NYT: Armitage said to admit leak on CIA to Novak

Published: Tuesday August 29, 2006

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"Richard L. Armitage, ex-deputy secretary of state, has acknowledged that he was the person whose conversation with a columnist in 2003 prompted a long, politically laden criminal investigation in what became known as the CIA leak case, a lawyer involved in the case said on Tuesday," reports Neil A. Lewis for Wednesday's edition of The New York Times.

Excerpts from the article:


Armitage did not return calls for comment. But the lawyer and other associates of Armitage have said he has confirmed that he was the initial and primary source for the columnist, Robert D. Novak, whose column of July 14, 2003, identified Valerie Wilson as a CIA officer.

The identification of Armitage as the original leaker to Novak ends what has been a tantalizing mystery. In recent months, however, Armitage's role had become clear to many, and it was recently reported by Newsweek magazine and The Washington Post.

In the accounts by the lawyer and associates, Armitage disclosed casually to Novak that Wilson worked for the agency at the end of an interview in his office at the State Department. Armitage knew that, the accounts continue, because he had seen a memorandum written by Undersecretary of State Marc Grossman.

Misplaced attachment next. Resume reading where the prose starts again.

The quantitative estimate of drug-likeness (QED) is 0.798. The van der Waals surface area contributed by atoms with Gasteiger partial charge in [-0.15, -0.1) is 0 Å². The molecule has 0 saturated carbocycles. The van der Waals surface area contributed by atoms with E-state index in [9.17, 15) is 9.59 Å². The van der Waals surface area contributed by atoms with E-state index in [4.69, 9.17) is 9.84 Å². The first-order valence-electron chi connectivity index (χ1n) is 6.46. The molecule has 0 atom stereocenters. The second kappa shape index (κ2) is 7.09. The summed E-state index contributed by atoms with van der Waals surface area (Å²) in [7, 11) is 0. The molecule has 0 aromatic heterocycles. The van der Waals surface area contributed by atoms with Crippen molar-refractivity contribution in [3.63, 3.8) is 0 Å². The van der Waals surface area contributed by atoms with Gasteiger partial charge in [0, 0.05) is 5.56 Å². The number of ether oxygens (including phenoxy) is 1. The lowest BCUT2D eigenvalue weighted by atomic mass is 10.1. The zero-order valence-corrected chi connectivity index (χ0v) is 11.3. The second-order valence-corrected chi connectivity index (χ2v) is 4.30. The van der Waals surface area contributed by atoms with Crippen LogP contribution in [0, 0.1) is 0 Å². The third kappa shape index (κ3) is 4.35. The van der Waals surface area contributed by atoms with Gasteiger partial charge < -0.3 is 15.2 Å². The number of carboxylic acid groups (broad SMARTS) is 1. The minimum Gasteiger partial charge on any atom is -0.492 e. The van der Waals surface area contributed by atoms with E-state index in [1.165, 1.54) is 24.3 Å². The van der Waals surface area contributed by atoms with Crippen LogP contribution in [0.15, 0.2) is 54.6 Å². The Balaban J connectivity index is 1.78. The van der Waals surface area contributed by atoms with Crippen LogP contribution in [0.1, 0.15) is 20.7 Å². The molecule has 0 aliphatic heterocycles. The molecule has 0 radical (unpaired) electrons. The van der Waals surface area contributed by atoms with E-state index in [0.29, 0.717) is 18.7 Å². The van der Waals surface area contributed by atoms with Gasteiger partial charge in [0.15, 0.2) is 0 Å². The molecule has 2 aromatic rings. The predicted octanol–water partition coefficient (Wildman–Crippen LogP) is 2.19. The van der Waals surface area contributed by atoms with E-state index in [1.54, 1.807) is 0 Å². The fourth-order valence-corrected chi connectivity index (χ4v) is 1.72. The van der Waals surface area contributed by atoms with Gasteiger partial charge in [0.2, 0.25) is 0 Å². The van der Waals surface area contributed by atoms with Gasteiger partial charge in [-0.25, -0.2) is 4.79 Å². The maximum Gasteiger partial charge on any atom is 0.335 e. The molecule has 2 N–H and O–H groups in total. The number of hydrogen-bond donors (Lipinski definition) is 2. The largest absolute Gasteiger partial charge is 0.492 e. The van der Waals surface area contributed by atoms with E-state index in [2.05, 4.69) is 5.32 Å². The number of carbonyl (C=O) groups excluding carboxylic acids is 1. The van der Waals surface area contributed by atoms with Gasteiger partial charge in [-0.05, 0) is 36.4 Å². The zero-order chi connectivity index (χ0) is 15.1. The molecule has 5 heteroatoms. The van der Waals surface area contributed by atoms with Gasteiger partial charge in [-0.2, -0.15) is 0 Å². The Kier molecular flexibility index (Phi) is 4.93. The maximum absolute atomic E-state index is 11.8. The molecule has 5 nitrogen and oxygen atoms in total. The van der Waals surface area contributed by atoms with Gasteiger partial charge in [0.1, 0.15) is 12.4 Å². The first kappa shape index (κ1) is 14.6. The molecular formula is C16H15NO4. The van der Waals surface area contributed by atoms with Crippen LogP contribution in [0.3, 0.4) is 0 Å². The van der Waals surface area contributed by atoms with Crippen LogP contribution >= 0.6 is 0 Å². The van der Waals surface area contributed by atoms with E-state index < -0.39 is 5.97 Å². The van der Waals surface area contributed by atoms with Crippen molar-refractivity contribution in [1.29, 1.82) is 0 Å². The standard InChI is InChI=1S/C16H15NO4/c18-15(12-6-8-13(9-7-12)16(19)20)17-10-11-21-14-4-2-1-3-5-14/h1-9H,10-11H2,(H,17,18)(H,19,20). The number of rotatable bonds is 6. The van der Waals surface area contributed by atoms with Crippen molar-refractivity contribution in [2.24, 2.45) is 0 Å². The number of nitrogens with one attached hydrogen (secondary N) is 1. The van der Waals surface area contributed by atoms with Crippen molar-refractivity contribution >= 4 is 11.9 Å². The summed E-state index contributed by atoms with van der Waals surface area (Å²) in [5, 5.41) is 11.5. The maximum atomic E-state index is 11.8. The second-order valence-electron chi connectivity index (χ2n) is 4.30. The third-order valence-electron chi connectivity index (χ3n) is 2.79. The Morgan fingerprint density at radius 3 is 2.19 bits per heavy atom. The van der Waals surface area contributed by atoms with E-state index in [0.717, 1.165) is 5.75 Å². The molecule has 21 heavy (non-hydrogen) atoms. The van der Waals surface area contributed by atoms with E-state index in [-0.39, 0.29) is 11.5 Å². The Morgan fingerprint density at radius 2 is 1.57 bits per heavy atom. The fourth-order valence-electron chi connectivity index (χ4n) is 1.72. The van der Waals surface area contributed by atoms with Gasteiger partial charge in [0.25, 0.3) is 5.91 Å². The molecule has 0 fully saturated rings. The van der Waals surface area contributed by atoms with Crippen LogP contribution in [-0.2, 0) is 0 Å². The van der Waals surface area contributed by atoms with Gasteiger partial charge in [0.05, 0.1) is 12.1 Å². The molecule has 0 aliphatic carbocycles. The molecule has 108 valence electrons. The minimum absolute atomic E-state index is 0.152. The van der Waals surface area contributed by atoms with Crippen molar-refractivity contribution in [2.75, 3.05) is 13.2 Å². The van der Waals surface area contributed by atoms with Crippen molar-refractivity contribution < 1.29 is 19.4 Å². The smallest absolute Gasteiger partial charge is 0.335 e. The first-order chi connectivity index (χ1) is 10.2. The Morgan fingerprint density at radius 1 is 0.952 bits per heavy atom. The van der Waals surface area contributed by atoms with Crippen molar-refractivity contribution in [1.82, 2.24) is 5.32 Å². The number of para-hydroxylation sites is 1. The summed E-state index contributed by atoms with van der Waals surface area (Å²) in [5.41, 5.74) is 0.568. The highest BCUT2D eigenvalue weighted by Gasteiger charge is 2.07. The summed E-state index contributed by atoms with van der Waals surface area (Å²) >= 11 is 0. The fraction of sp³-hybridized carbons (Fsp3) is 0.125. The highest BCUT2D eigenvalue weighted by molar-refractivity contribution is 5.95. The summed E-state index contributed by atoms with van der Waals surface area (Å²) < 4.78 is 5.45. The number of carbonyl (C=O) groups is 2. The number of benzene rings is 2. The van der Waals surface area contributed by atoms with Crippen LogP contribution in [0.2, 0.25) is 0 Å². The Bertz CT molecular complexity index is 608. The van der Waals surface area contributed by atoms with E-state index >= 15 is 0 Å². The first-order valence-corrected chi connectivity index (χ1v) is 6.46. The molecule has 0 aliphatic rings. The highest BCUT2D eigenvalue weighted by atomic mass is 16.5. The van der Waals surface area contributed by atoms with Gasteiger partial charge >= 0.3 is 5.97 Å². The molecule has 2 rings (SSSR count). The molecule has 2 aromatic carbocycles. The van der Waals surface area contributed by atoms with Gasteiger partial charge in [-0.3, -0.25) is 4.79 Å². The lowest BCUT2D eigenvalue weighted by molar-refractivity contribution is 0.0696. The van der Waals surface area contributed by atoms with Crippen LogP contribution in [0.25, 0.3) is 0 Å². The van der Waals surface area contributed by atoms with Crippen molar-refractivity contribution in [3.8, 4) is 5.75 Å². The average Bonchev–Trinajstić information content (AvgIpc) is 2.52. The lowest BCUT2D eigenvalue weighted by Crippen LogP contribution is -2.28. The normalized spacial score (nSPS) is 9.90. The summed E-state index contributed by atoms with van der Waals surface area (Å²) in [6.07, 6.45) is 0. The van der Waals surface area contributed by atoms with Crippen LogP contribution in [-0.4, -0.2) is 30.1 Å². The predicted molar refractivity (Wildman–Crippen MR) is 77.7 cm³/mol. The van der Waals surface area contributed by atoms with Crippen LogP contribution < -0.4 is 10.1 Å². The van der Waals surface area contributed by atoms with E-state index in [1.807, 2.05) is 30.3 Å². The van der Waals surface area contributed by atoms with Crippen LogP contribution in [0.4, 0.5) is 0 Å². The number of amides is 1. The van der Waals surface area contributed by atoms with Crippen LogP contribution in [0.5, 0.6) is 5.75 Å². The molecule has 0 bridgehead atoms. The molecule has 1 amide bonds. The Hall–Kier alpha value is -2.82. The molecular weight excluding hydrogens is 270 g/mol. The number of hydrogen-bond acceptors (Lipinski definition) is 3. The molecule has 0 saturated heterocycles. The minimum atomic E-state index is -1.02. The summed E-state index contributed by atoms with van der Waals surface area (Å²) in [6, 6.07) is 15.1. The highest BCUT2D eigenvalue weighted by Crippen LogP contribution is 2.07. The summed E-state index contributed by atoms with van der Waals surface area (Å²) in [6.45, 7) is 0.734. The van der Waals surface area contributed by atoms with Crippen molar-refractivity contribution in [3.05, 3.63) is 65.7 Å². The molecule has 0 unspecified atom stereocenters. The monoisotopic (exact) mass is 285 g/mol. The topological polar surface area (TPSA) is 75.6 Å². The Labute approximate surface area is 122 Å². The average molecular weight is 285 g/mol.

Apart from Mr. Ford, as quoted in the book, the lawyer and colleagues of Mr. Armitage who discussed the case have spoken insisting on anonymity, apparently because Mr. Armitage was still not comfortable with the public acknowledgment of his role.

He was also the source for another journalist about Ms. Wilson, a reporter who did not write about her. The lawyers and associates said Mr. Armitage also told Bob Woodward, assistant managing editor of The Washington Post and a well-known author, of her identity in June 2003.